Initial results suggest an association between shopping at supermarkets and attributing bread with culinary value.
Supermarkets may be potentially significant players in the ‘nutrition transition’, providing Thais more convenient shopping at some cost to their healthy food choices.
There is an increasing demand upon radiology departments for use of ultrasound as part of triple assessment of symptomatic breast disease. It has been shown that in the context of proper training both surgeons and radiologists achieve comparably high diagnostic sensitivity and specificity with ultrasound. This article outlines the arguments in favour of the use of ultrasound by surgeons in the breast clinic for diagnostic and therapeutic purposes.
Cerebral palsy (CP) can occur in term infants with or without preceding newborn encephalopathy. We compared the type and severity of CP and associated disability in these two groups. Participants from a population-based case-control study of term newborn encephalopathy were followed up for 6 years and linked to the Western Australian Cerebral Palsy Register. The remaining term infants with CP for the same period were also identified from the Cerebral Palsy Register. 13% of neonatal survivors of term newborn encephalopathy had CP, a rate of 116 per 1000 term live births. Overall, 24% of term infants with CP followed newborn encephalopathy. CP following newborn encephalopathy was more likely to: affect males (72% vs 56%); be severe (47% vs 25%); and be of spastic quadriplegia or dyskinetic types. Cognitive impairment was more common (75% vs 43%) and severe (41% vs 16%), as was epilepsy (53% vs 29%) in survivors of encephalopathy. These children were also more likely to: be non-verbal (47% vs 22%); have a severe composite disability score (47% vs 26%); and die between time of diagnosis of CP and age 6 years (5-year cumulative mortality 19% vs 5%). Children born at term who develop CP following newborn encephalopathy have a poorer prognosis than those with CP who were not encephalopathic in the first week of life.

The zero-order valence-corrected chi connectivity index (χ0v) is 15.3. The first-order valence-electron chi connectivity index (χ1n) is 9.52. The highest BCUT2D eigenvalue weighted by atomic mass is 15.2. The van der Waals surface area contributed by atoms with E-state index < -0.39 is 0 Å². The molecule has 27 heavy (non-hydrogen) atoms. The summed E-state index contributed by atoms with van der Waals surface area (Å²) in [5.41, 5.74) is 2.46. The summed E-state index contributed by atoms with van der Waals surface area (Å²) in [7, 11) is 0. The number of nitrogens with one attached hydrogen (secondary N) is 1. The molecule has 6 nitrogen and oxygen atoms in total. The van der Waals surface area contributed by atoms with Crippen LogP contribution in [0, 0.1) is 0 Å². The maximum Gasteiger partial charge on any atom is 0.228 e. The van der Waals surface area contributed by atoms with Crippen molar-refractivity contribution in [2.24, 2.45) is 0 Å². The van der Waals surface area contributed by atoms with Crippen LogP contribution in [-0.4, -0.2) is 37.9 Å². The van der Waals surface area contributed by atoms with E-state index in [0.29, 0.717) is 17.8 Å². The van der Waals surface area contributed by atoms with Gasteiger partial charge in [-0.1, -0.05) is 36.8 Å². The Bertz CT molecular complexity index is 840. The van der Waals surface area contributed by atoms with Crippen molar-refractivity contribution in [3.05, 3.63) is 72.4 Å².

The past decade has seen a growth in research into the social determinants of health. This research challenges the assumptions that investments in the health system and lifestyle behaviours are responsible for health gains. By focusing on inequalities in health, the research has shed light on a range of factors that influence health. This book covers the differential health impacts of family and early development, changes in work and work conditions, health systems, the physical environment of cities, indigenous peoples, rural populations, social capital, culture, and global economic and environmental changes. It contains material that explains how inequality gets 'under the skin', through describing the physiological changes that follow from stress and behaviours. Particularly important is the 'natural experiment' represented by the different political and economic paths taken by Australia and New Zealand over the past two decades and the opportunity this provides to assess the impact on health.